Review: “Real Steel”

The Projector

1. Once you've decided to do a fighting robot movie, you have several decisions to make. The good news is that you've already made the most important one: You're making a fighting robot movie! Congratulations: Fighting robots are awesome. Everything else is secondary. Now, you can make a pop lunacy Happy Meal psychedelic mind destructor like the "Transformers," but that's only if you're Michael Bay, and if you're Michael Bay, you're too busy buttoning and unbuttoning your shirt in front of a mirror right now to read this. So forget that. You can turn it into a futuristic war for civilization, good robots fighting bad robots with the existence of the human race at stake. You can turn it into a humanist fable, a Who Is The Real Machine Now? metaphor for technology's creeping dominance in modern civilization. Shoot, in a pinch, you can literally break into Lucasfilm and program 95 minutes of robots beating the lugnuts out of each other, without context, motivation or narrative. People would eat that up; I'd eat that up. Or you can do what "Real Steel" does: You can turn it into a kid's movie.

2. "Real Steel" has scenes of fighting robots, and they are impressive, as far as they go: The movie, somewhat cleverly, imagines a universe of robots that are essentially professional wrestlers, who fight in the World Robot Boxing circuit, with names like "Midas," "Ambush" and "Noisy Boy." There's also an underground circuit, in which unproven or past-their-prime robots fight for whatever crash they can scrape up. You can work your way up, if you win the right fights, if the right promoter spots you. In other words: It's like human boxing now, only less corrupt. Now, robots, not being sentient beings, don't have much need for cash, which is why there are so many damn humans in this movie. "Real Steel" has too many humans. It wants you to get behind the inspiring story of a fighting underdog robot via the humans who "care" so much for it. But can a robot be an underdog? Isn't that sort of like cheering for the ping-pong balls in the lottery?

3. The movie lays it on thick, though, with Hugh Jackman mustering up every rogue charm cliche in the book to play Charlie, a robot boxing promoter who lives out of a van and constantly owes somebody money, somebody who's always looking to beat the cash out of him. (Humans only fight out of rage or credit in this movie; they leave the show-fighting to the robots.) Charlie, in a rather lazy conceit, discovers that his son, whom he's only met once, just lost his mother (you never find out how she dies, or even hear her name or see here; she's just "dead parent" so we can get onto the plot), and Charlie needs to show up and sign off on his rich aunt (Hope Davis, for some reason) to take care of him. As you might suspect, Charlie and the boy share a love for robot boxing, and once they've discovered an old "sparring bot" named Atom, a decade of parenting neglect is forgotten in a rags-to-riches tale of metal violence.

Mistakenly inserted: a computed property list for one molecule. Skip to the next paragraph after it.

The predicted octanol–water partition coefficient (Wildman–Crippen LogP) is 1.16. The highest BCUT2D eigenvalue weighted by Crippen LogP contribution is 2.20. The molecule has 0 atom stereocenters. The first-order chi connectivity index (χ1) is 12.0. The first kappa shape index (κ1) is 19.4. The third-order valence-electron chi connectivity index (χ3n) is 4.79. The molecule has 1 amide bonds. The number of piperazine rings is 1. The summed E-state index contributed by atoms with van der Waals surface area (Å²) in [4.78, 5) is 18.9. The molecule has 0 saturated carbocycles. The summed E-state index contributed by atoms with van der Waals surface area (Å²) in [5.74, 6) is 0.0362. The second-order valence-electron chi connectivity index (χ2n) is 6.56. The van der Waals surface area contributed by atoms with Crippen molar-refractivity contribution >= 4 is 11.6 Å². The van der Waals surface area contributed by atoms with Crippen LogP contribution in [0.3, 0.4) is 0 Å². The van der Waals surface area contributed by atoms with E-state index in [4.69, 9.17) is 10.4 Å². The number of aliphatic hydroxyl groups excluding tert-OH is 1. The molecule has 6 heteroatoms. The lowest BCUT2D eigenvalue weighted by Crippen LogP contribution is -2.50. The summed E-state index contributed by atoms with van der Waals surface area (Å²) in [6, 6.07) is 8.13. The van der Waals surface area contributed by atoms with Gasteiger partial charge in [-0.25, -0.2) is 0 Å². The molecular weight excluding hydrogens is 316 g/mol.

4. This is all incredibly silly, and the father-son business is handled in such a hokey manner that you'll find yourself tapping your foot waiting for people to stop talking so the robots might start punching each other again. It's sort of amusing, watching "Real Steel" contort itself into sports movie tropes that you wouldn't think would be possible in a movie about boxing robots. I understand why Atom would need to mimic Charlie's boxing moves; his programming allows him to complete any move he watches someone make. (Oh, Charlie's a former boxer, so you can probably guess where that's going.) I do not understand, however, why Atom would need to train, let alone necessitate a training montage. But this movie sneaks one in anyway, because we expect it, because this movie wants to be "Rocky" with robots so badly that I'm honestly surprised they didn't spring for rights to the Survivor song. Except with a cute kid, which I guess makes it "The Champ." Except robots can't die. "Real Steel" is undiscriminating in its derivativeness.

5. Charlie's storyline is ridiculous -- the movie undersells his louse-ness as a father and then oversells the inspiration of him finally "getting it" -- but Jackman pulls out every trick in the book; Charlie's a huckster, then a lover, then a dad, then a champion, and you can sort of see Jackman sweating trying to keep it all moving. It doesn't help that the kid who plays his son is from the Cute Kid 101 school, not so much acting as batting his eyes and mugging like he's in a commercial for some sugary cereal. The whole thing culminates in, of course, a Big Fight, completely with villains and underdogs and a whole crowd chanting Atom's name. Director Shawn Levy is a pro, and he milks this for all it's worth, and it's tempting to just give yourself over to the hokeyness of it all. But then you remember that this was supposed to be a movie about fighting robots, and instead it turned into a little kid hanging out with his dad and a big metal friend. I shouldn't have to say this -- this is a movie called "Real Steel," for crying out loud! -- but seriously, this movie about robot boxing needs a lot more robot boxing.

Grade: C+